Forgotten History

of the

Raritan River Railroad


South River, New Jersey





1:10 p.m. -- Water, fishermen and rusty steel are part of his daily life

Published in the Home News Tribune 10/19/00



12:48 p.m. John Ptak, an employee of Conrail, closes the railroad bridge linking South River and Sayreville.

Railroad bridge operator leads solitary life





John Ptak, 55, the "trestle man" of South River, could also be called the invisible man.

South River Borough officials, police and members of the town's historic society know little about the swing-bridge operator, and have seen even less of him.

"He's been there as far back as I can remember," says pizza man John Koch, taking a cigarette break outside Coffaro's Pizzeria on Obert Street. "We always called him the train man, or trestle man."

Koch says he doesn't see Ptak much either.

But down Whitehead Avenue, just across the tracks, is an old dirt road that runs along the Conrail line before winding its way to the South River Boat Club. Follow it as it shadows the tracks, all the way to the water's edge, and you find the trestle man.

Though people in town may view the trestle man as an enduring figure, there actually have been many persons behind the persona. For the past three years it has been 55-year-old Ptak, a resident of Linden.

It's Ptak's job to swing open the bridge to provide boats safe passage along the South River and to close the bridge to allow freight trains to travel across the river.

The swing bridge is about 150 feet of rusty red steel topped with railroad ties and stained with graffiti. The bridge provides a link to the branch lines running in Central New Jersey.

Ptak's expecting that train any time now, so he dons a hard hat and reflective vest, takes a long metal bar called a key and fits it into a gear in the center of the bridge. And with a little muscle he turns greased wheels below him which, in turn, rotate the bridge until it's closed.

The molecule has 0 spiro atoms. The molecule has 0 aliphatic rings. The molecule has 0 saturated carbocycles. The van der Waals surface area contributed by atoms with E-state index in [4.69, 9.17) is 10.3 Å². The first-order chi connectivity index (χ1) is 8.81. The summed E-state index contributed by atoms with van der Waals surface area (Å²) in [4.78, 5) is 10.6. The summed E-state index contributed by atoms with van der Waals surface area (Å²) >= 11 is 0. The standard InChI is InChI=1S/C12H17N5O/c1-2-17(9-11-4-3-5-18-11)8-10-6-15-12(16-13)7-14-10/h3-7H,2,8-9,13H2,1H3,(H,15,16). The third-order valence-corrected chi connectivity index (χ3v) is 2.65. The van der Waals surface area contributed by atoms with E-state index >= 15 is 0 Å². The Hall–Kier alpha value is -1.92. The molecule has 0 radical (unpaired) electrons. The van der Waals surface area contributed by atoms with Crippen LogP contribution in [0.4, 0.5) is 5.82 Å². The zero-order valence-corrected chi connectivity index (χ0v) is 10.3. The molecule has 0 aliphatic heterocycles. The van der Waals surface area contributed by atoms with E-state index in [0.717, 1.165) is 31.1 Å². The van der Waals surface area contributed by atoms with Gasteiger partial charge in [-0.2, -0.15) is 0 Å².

Ptak walks in a clockwise motion, turning the key to line up the two sides of the bridge that connects South River and Sayreville.

"You gotta be careful, cautious," he says. "The main thing is to be safe. You're by yourself here.

"You gotta go with it. The main thing is to have the momentum going and walk with it. Otherwise you put your back into it like a donkey."

The bridge is the last of its kind in New Jersey and will be converted into a motorized bridge next year, Ptak says.

"I might not retire until I'm 70 if all I have to do is push a button," jokes Ptak, who says he plans to retire in five years.

Ptak says he doesn't get lonely being out on the tracks eight hours a day by himself, with only the occasional fisherman for conversation.

"I don't mind it. I enjoy it," he says. "My objective is to get that train across, no matter what.

"That's why I'm here. That's my job."

Ptak, who has been in the railroad business since 1977, works the bridge from April to November and does track work in Elizabeth in the off months. The bridge is kept closed in the winter.

Between the openings and closings of the bridge, Ptak says, "I just wait here. That's my job.

"I like being around water. The kids come around sometimes. They're not supposed to, but they do. I don't want anybody falling in the river."

He says visitors call him "Captain John."

Historically, the bridge and rail line had more human traffic than the cargo containers that now frequent the line. According to town documents, more people used to come to the river for a scenic ride into Sayreville.

The line was originally part of the Raritan River Railroad, controlled and owned by the Pennsylvania Railroad. The trestle was built over the South River in 1888.

The line provided a 12.6-mile ride between South Amboy and New Brunswick and, in the 1890s, it was nicknamed the "rick-rack," providing passenger service until 1939.

By 1945 it was co-owned by the Central Railroad of New Jersey, Baltimore and Ohio. It became part of the Conrail system in 1976 and is considered part of the Sayreville Running Track.

It's 2:15 p.m., and a train whistle sounds off in the distance, just as an osprey soars across the river.

By 2:20 p.m. the locomotive reaches the bridge and crosses slowly, towing five box cars. Ptak and the conductor exchange waves.

"I feel like I belong here," Ptak says with a smile. "Like it's a home here."

J.P. White: (732) 246-5500, Ext. 7219.

from the Home News Tribune
Published: October 19, 2000






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